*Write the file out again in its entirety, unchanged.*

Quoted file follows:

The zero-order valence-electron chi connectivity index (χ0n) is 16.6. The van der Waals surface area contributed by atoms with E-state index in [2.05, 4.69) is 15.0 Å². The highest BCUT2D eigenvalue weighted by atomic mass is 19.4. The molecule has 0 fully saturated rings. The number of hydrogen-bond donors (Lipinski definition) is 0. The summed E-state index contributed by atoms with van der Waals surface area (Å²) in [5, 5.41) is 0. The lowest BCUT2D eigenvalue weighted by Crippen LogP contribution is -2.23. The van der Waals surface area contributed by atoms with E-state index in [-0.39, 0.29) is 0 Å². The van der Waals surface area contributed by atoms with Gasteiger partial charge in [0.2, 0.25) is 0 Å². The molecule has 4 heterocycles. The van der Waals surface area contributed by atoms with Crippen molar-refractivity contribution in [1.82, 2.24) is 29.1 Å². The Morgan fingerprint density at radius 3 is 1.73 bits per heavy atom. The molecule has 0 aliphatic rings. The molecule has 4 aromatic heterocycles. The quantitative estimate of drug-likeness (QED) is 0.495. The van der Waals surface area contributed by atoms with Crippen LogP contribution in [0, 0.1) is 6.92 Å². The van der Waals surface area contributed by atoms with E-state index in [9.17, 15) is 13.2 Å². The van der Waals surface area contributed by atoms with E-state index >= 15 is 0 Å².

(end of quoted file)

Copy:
The zero-order valence-electron chi connectivity index (χ0n) is 16.6. The van der Waals surface area contributed by atoms with E-state index in [2.05, 4.69) is 15.0 Å². The highest BCUT2D eigenvalue weighted by atomic mass is 19.4. The molecule has 0 fully saturated rings. The number of hydrogen-bond donors (Lipinski definition) is 0. The summed E-state index contributed by atoms with van der Waals surface area (Å²) in [5, 5.41) is 0. The lowest BCUT2D eigenvalue weighted by Crippen LogP contribution is -2.23. The van der Waals surface area contributed by atoms with E-state index in [-0.39, 0.29) is 0 Å². The van der Waals surface area contributed by atoms with Gasteiger partial charge in [0.2, 0.25) is 0 Å². The molecule has 4 heterocycles. The van der Waals surface area contributed by atoms with Crippen molar-refractivity contribution in [1.82, 2.24) is 29.1 Å². The Morgan fingerprint density at radius 3 is 1.73 bits per heavy atom. The molecule has 0 aliphatic rings. The molecule has 4 aromatic heterocycles. The quantitative estimate of drug-likeness (QED) is 0.495. The van der Waals surface area contributed by atoms with Crippen LogP contribution in [0, 0.1) is 6.92 Å². The van der Waals surface area contributed by atoms with E-state index in [9.17, 15) is 13.2 Å². The van der Waals surface area contributed by atoms with E-state index >= 15 is 0 Å².